Best-ever medal haul assured, boxers target gold
With the fancied Vijender Singh ousted after a shock loss, it is now left to Asian champion Suranjoy Singh and two other unexpected finalists to ensure that India's best-ever boxing medal haul in the Commonwealth Games gets a touch of gold in the summit bouts tomorrow.delhi Updated: Oct 12, 2010 16:37 IST
With the fancied Vijender Singh ousted after a shock loss, it is now left to Asian champion Suranjoy Singh and two other unexpected finalists to ensure that India's best-ever boxing medal haul in the Commonwealth Games gets a touch of gold in the summit bouts on Wednesday.
India are assured of seven medals in the Games, surpassing the six (a gold, two silver and an equal number of bronze) the country won in the previous edition of the quadrennial event in Melbourne.
Four of the medals this time are confirmed bronze because Amandeep Singh (49kg), Jai Bhagwan (60kg), Dilbag Singh (69kg) and Vijender (75kg) lost their respective semifinal bouts on Monday.
The biggest blow to the team, which was unbeaten till the quarterfinal stage, was Olympic and World Championship bronze-medallist Vijender's stunning 3-4 loss to England's Anthony Ogogo after another favourite and defending champion Akhil Kumar had lost in the quarterfinals.
What added to the heartbreak was the fact that the world number one didn't take a single blow from his rival, who scored through twin warnings that the Indian got -- first for hitting the Englishman on the back of his head and the second for holding him.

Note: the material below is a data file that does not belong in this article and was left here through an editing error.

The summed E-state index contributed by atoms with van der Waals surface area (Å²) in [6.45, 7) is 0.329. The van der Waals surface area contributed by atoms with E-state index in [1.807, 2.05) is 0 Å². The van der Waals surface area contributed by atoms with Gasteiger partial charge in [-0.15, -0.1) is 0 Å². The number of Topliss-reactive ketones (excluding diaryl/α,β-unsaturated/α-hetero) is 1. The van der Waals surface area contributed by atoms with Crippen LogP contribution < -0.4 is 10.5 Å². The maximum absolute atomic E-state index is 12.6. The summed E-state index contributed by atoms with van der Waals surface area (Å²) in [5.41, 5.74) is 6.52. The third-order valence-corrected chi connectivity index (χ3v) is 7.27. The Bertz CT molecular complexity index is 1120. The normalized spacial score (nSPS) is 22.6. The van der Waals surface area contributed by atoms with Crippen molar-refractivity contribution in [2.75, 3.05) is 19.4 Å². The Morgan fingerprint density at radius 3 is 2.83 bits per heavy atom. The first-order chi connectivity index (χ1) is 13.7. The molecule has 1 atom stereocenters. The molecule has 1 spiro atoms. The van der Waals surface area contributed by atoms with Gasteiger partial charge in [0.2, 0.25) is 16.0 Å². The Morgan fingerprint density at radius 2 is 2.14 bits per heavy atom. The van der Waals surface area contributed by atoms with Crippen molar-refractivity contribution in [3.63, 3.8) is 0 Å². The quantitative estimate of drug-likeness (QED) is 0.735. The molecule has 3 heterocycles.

A protest was lodged by the hosts but the result was upheld and it is now upto Suranjoy (52kg), Manoj Kumar (64kg) and Paramjeet Samota (+91kg) to lift the spirits after Monday's disappointment.
Suranjoy faces Kenya's feisty Benson Njangiri but given the fantastic form the diminutive Manipuri has shown, he can be considered a good bet for a gold.
The tempo-boxer, nicknamed 'Chhota Tyson' by his peers, is all aggression mixed with some caution whenever he takes the ring and often leaves his rival gasping for breath with swift counter-attacks and sublime foot-movement.
"I don't like talking much between bouts, I like to talk with my punches. Let's keep the talking for until after I win the gold," he said ahead of the finals.
The 23-year-old, who has won six successive gold medals since March 2009, would be gunning for his seventh tomorrow and it would hardly be a problem for him to finish on top.
Next up for India on Wednesday would be Manoj who has been an unexpected success story given that he was in wilderness for two years due to a wrist injury.
The unassuming Haryana-lad has quietly gone about his job even as Akhil and Vijender hogged the limelight.